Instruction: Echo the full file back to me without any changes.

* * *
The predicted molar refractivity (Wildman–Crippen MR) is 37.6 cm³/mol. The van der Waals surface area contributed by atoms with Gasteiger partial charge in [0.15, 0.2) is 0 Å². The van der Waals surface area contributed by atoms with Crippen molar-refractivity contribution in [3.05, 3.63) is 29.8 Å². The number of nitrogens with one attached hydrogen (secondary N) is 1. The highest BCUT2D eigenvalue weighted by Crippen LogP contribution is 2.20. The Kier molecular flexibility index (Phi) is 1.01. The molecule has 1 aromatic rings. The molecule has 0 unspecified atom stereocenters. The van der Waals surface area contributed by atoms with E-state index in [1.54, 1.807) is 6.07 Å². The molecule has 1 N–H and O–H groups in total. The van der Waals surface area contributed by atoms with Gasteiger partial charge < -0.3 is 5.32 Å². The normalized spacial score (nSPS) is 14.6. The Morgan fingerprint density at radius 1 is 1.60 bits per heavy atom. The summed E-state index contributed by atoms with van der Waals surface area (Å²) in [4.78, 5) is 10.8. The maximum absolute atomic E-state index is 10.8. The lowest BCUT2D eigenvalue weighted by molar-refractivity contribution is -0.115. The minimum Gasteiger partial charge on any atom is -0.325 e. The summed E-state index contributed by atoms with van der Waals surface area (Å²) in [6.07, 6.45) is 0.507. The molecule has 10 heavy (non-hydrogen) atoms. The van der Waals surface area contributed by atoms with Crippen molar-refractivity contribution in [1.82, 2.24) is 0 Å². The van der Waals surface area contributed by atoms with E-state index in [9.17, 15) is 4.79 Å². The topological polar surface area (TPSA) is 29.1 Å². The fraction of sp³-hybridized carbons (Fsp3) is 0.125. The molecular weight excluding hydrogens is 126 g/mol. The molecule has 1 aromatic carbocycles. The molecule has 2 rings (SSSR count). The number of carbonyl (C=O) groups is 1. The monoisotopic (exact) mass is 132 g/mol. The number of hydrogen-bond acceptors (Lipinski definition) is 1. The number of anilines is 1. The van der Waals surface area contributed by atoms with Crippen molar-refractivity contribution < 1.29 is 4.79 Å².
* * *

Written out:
The predicted molar refractivity (Wildman–Crippen MR) is 37.6 cm³/mol. The van der Waals surface area contributed by atoms with Gasteiger partial charge in [0.15, 0.2) is 0 Å². The van der Waals surface area contributed by atoms with Crippen molar-refractivity contribution in [3.05, 3.63) is 29.8 Å². The number of nitrogens with one attached hydrogen (secondary N) is 1. The highest BCUT2D eigenvalue weighted by Crippen LogP contribution is 2.20. The Kier molecular flexibility index (Phi) is 1.01. The molecule has 1 aromatic rings. The molecule has 0 unspecified atom stereocenters. The van der Waals surface area contributed by atoms with E-state index in [1.54, 1.807) is 6.07 Å². The molecule has 1 N–H and O–H groups in total. The van der Waals surface area contributed by atoms with Gasteiger partial charge < -0.3 is 5.32 Å². The normalized spacial score (nSPS) is 14.6. The Morgan fingerprint density at radius 1 is 1.60 bits per heavy atom. The summed E-state index contributed by atoms with van der Waals surface area (Å²) in [4.78, 5) is 10.8. The maximum absolute atomic E-state index is 10.8. The lowest BCUT2D eigenvalue weighted by molar-refractivity contribution is -0.115. The minimum Gasteiger partial charge on any atom is -0.325 e. The summed E-state index contributed by atoms with van der Waals surface area (Å²) in [6.07, 6.45) is 0.507. The molecule has 10 heavy (non-hydrogen) atoms. The van der Waals surface area contributed by atoms with Crippen molar-refractivity contribution in [1.82, 2.24) is 0 Å². The van der Waals surface area contributed by atoms with E-state index in [9.17, 15) is 4.79 Å². The topological polar surface area (TPSA) is 29.1 Å². The fraction of sp³-hybridized carbons (Fsp3) is 0.125. The molecular weight excluding hydrogens is 126 g/mol. The molecule has 1 aromatic carbocycles. The molecule has 2 rings (SSSR count). The number of carbonyl (C=O) groups is 1. The monoisotopic (exact) mass is 132 g/mol. The number of hydrogen-bond acceptors (Lipinski definition) is 1. The number of anilines is 1. The van der Waals surface area contributed by atoms with Crippen molar-refractivity contribution < 1.29 is 4.79 Å².